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Dear mathematica users,

In my present research I am faced with a real dense $n\times n$ matrix $A$ where $n \geq 3000$ (hopefully even more). The coefficients of this matrix are fixed, but I will have to repeatedly multiply it by a variable vector: $Ax$.

I am not complaining about Mathematica's speed to do the job, which seems quite nice, but since I will need to do this repeatedly for very many times, I was wondering if there was a way to optimise the process. Perhaps, declaring it in a With will help, but besides that I am out of ideas.

Another alternative would be a low-rank approximation using SVD. My thoughts were: with the SVD I can write \begin{equation} A = \sigma_1 u_1 v_1^\text{T} + \sigma_2 u_2 v_2^\text{T} + \ldots \end{equation} so \begin{equation} Ax = (\sigma_1 v_1^\text{T}x) u_1 + (\sigma_2 v_2^\text{T})u_2 + \ldots \end{equation} As an example, using a rank 100 approximation to a $3000\times 3000$ matrix (which yields a Frobenius error of $\sim5-10\;\%$) I was able to reduce the computation time by a factor of roughly 3 or 4.

I thank in advance for any positive feedback.

Best regards,

Gabriel Landi

Edit: Forgot to say that $A$ is symmetric and has zero diagonal.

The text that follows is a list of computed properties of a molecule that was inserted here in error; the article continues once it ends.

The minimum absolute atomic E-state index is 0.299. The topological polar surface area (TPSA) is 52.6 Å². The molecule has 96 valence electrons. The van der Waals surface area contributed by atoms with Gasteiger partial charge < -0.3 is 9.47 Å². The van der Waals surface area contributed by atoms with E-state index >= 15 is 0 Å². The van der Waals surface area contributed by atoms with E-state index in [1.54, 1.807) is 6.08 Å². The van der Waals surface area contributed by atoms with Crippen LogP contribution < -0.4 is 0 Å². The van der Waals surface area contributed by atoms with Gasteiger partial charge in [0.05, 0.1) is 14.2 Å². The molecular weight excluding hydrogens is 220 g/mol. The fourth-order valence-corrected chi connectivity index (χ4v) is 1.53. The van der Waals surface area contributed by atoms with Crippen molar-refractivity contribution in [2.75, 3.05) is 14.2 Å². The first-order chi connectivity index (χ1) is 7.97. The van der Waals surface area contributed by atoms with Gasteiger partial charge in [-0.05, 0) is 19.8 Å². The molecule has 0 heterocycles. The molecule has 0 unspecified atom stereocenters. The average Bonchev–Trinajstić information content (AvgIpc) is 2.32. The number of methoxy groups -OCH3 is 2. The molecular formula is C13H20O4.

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Do you have a graphics card that supports CUDA or OpenCL? I've found CUDADot to be very fast even with a pretty weak graphics card. –  ssch Jan 15 '13 at 13:44
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@ssch the CUDA part of CUDADot is very fast, but depending on the problem the overhead for a call can make it slower than a standard Dot. –  Yves Klett Jan 15 '13 at 14:02
    
@YvesKlett You are right. I did some testing and I was mistaken, only with matrix-matrix multiplication was there a real advantage. Do you know more than one of the x vectors at a time so you can put them in a matrix? –  ssch Jan 15 '13 at 14:14
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Improving the speed of this product will be extremely difficult since it is already highly optimized. The only way I can think of apart from CUDA is a direct call to LinearAlgebra`BLAS`GEMV. –  Oleksandr R. Jan 15 '13 at 14:34
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Does A have a full rank? If so, can you work in its eigenspace? Alternatively, can you calculate $A X$ where $X = (\begin{matrix}\vec{x}_1&\vec{x}_2&\cdots\end{matrix})$, instead? That would allow you to use CUDA with full matrix-matrix computations, and the eigenspace idea is still applicable. –  rcollyer Jan 15 '13 at 15:30
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